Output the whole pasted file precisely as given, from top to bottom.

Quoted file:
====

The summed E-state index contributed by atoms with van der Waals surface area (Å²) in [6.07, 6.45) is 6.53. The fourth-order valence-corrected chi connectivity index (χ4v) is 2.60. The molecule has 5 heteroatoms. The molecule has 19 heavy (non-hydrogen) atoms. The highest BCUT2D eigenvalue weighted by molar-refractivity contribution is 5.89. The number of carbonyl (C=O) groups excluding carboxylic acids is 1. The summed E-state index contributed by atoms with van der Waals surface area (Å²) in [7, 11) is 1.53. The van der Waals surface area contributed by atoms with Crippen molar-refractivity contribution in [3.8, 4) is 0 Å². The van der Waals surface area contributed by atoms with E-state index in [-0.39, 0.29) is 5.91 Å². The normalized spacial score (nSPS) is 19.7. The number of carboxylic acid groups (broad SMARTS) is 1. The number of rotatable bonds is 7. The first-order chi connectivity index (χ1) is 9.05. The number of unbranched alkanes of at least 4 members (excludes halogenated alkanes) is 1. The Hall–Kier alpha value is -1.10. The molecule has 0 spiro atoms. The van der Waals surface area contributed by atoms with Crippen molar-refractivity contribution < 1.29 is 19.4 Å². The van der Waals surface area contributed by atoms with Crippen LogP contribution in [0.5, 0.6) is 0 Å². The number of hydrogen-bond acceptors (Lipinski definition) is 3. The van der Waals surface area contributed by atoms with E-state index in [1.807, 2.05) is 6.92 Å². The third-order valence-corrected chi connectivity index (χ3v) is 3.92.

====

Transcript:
The summed E-state index contributed by atoms with van der Waals surface area (Å²) in [6.07, 6.45) is 6.53. The fourth-order valence-corrected chi connectivity index (χ4v) is 2.60. The molecule has 5 heteroatoms. The molecule has 19 heavy (non-hydrogen) atoms. The highest BCUT2D eigenvalue weighted by molar-refractivity contribution is 5.89. The number of carbonyl (C=O) groups excluding carboxylic acids is 1. The summed E-state index contributed by atoms with van der Waals surface area (Å²) in [7, 11) is 1.53. The van der Waals surface area contributed by atoms with Crippen molar-refractivity contribution in [3.8, 4) is 0 Å². The van der Waals surface area contributed by atoms with E-state index in [-0.39, 0.29) is 5.91 Å². The normalized spacial score (nSPS) is 19.7. The number of carboxylic acid groups (broad SMARTS) is 1. The number of rotatable bonds is 7. The first-order chi connectivity index (χ1) is 9.05. The number of unbranched alkanes of at least 4 members (excludes halogenated alkanes) is 1. The Hall–Kier alpha value is -1.10. The molecule has 0 spiro atoms. The van der Waals surface area contributed by atoms with Crippen molar-refractivity contribution < 1.29 is 19.4 Å². The van der Waals surface area contributed by atoms with Crippen LogP contribution in [0.5, 0.6) is 0 Å². The number of hydrogen-bond acceptors (Lipinski definition) is 3. The van der Waals surface area contributed by atoms with E-state index in [1.807, 2.05) is 6.92 Å². The third-order valence-corrected chi connectivity index (χ3v) is 3.92.